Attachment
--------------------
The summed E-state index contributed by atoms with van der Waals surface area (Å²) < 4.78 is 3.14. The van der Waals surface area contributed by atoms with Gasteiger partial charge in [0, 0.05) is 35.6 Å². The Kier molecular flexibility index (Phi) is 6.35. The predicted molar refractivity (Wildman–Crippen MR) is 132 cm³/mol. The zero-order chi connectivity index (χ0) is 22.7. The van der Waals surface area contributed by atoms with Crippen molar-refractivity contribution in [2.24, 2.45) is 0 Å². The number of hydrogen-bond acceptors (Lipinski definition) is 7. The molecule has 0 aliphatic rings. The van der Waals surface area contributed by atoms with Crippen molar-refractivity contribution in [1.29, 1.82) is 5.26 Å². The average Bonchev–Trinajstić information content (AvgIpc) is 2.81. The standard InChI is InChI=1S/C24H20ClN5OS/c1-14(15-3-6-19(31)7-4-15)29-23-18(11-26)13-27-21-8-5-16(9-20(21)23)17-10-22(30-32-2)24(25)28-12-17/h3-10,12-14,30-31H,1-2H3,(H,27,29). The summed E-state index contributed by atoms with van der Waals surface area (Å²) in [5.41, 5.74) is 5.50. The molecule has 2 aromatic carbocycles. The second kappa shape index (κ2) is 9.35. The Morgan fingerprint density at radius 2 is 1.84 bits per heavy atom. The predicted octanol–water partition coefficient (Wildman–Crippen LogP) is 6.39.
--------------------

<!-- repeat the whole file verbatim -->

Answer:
The summed E-state index contributed by atoms with van der Waals surface area (Å²) < 4.78 is 3.14. The van der Waals surface area contributed by atoms with Gasteiger partial charge in [0, 0.05) is 35.6 Å². The Kier molecular flexibility index (Phi) is 6.35. The predicted molar refractivity (Wildman–Crippen MR) is 132 cm³/mol. The zero-order chi connectivity index (χ0) is 22.7. The van der Waals surface area contributed by atoms with Crippen molar-refractivity contribution in [2.24, 2.45) is 0 Å². The number of hydrogen-bond acceptors (Lipinski definition) is 7. The molecule has 0 aliphatic rings. The van der Waals surface area contributed by atoms with Crippen molar-refractivity contribution in [1.29, 1.82) is 5.26 Å². The average Bonchev–Trinajstić information content (AvgIpc) is 2.81. The standard InChI is InChI=1S/C24H20ClN5OS/c1-14(15-3-6-19(31)7-4-15)29-23-18(11-26)13-27-21-8-5-16(9-20(21)23)17-10-22(30-32-2)24(25)28-12-17/h3-10,12-14,30-31H,1-2H3,(H,27,29). The summed E-state index contributed by atoms with van der Waals surface area (Å²) in [5.41, 5.74) is 5.50. The molecule has 2 aromatic carbocycles. The second kappa shape index (κ2) is 9.35. The Morgan fingerprint density at radius 2 is 1.84 bits per heavy atom. The predicted octanol–water partition coefficient (Wildman–Crippen LogP) is 6.39.